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Wednesday, 27 March, 2002, 11:14 GMT
Blitzed by guidebook
Sixty years ago on Thursday, the UK and Nazi Germany began tit-for-tat bombing raids against each other's historic buildings. The Luftwaffe reputedly used Baedeker tourist guides to pick cultural targets, writes military historian Peter Caddick-Adams.Disclaimer: The BBC will put up as many of your comments as possible but we cannot guarantee that all e-mails will be published. The BBC reserves the right to edit comments that are published.
In the spring of 1942, the Luftwaffe began to rain bombs down on English towns notable not for their armaments factories, but for their rich histories and architectural treasures.
During the early years of WWII, both Britain and Germany had attempted to bomb each other's industrial centres, but with so little accuracy that the Luftwaffe switched to the large "soft" target of London.
Fear of aerial bombing had gripped 1930s Europe - just as the threat of a nuclear holocaust shook the world in the 1950s and 60s.
Destruction on this vast scale had not come to pass by 1942 in either Britain or Germany, because there were too few bombers, of limited range, with light bomb loads and poor aiming technology.
That was until 28 March 1942, when RAF Bomber Command hit Lübeck, and hit it hard. But why pulverise a pretty medieval port on the Baltic coast of limited military value?
Earlier in the year, the RAF asked exiled German scientist Professor Franz Lindemann to study the effect of the 1941 Nazi blitz on Hull. He said the locals minded losing their homes more than anything else, and concluded that making German civilians homeless could affect their war effort and undermine their morale.
By early 1942, both air forces were more sophisticated than in 1940, using radar for guidance and the RAF was beginning to introduce heavy, four-engined bombers.
Undefended Lübeck was found easily by 234 RAF aircraft. Within hours, 300 tons of explosives and incendiaries had destroyed over half the old town, killed 320 and made 14,000 homeless.
Lindemann had been right, as Propaganda Minister Josef Goebbels confided to his diary: "The English air raids have increased in scope and importance. If they can be continued for weeks on these lines, they might conceivably have a demoralising effect on the population."
Flushed with success, Harris attacked another old Baltic port, Rostock, and had 12 of his new four-engined Lancasters execute a daring daylight raid on Augsberg.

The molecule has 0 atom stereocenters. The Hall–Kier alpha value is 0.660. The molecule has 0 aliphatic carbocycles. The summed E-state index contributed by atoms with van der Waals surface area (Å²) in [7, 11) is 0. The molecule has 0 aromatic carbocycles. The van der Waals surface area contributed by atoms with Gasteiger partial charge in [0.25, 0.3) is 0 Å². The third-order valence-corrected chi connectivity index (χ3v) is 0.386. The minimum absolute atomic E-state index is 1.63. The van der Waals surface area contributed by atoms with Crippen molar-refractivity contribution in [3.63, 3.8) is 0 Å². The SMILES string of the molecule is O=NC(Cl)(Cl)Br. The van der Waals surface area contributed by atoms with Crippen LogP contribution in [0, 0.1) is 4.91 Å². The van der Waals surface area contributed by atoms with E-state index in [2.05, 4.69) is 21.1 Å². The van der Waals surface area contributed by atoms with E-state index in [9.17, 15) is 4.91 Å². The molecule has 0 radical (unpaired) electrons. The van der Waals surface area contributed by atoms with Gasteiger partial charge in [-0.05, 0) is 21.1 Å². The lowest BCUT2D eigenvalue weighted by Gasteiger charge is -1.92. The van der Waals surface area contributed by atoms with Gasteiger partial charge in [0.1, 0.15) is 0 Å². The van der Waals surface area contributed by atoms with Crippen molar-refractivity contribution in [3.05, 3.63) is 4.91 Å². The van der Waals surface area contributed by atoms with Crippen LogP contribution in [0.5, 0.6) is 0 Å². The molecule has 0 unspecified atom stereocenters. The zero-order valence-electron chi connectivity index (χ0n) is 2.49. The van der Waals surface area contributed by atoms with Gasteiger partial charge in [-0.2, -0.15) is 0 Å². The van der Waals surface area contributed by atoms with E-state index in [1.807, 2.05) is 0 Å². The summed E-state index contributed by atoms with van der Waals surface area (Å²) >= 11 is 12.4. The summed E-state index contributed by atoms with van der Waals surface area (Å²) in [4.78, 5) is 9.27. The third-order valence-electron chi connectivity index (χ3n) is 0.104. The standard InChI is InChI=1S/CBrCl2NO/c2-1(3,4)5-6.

First to be attacked was Torquay. Then Brixham, Bognor Regis and Swanage were hit. By the third week of April, Portland, Exmouth, Bexhill, Folkestone, Hastings, Lydd, Dungeness, Cowes and Newhaven had all suffered "tip-and-run" raids - so-called because the fast fighter-bombers randomly "tipped" their bombs and "ran" for it.
Exactly when and why the Luftwaffe High Command decided to switch from these nuisance raids to conventional bombing raids on cultural centres of no military value is difficult to determine, but on 23 April, twenty-five German bombers attacked Exeter, using radar beams as a guide.
About 70 locals died in the raid and the Germans returned home without loss. Boasting of the raid at a press conference the following day, Nazi propagandist Baron Gustav Braun von Sturm said: "We shall go out and bomb every building in Britain marked with three stars in the Baedeker Guide."
More than 100 bombers caused nearly 1,300 casualties and damaged 20,000 buildings. This was a major blow to the undefended town, and Harris sent his bombers again to Rostock over four nights, killing or wounding nearly 6,000 in a clearly retaliatory act.
The terror bombing of civilians had become policy for both countries, as a way of undermining national morale.
The Luftwaffe turned its attentions to Norwich, on 27 and 29 April. These raids started nearly 200 fires, killed or wounded 850 and damaged 19,600 houses. The county town of York heard the approach of enemy aeroplanes at midnight on 28 April. Two hours later, some 300 lay wounded or dead, whilst 9,500 houses were destroyed or damaged.
The cathedral survived, as had those of Bath, Norwich and York, but 4,200 buildings were gutted. The rest of the month was quiet, apart from a few tip-and-run attacks on 23 May, but Harris had already planned a massive response.
On 30 May, he scraped his equipment barrel to hurl 1,000 bombers in three waves at Cologne. In 40 minutes, they released 2,000 tons of bombs, started 12,000 fires and made some 45,000 homeless, whilst 468 were killed and 5,000 injured.
The German response was to hit the cathedral town of Canterbury on 1 June in what German newspapers openly admitted was a Vergeltungsangriffe (retaliation raid), causing another 140 casualties and laying to waste its mediaeval heart, but missing the cathedral.
In the five towns hit in the Baedekers proper - Exeter, Bath, Norwich, York and Canterbury - 1,637 civilians had been killed and 1,760 injured, but the retaliation this prompted against German towns and cities saw far greater destruction.
Raids on Hamburg in 1943 and Dresden in 1945, caused the deaths of at least 150,000 people.
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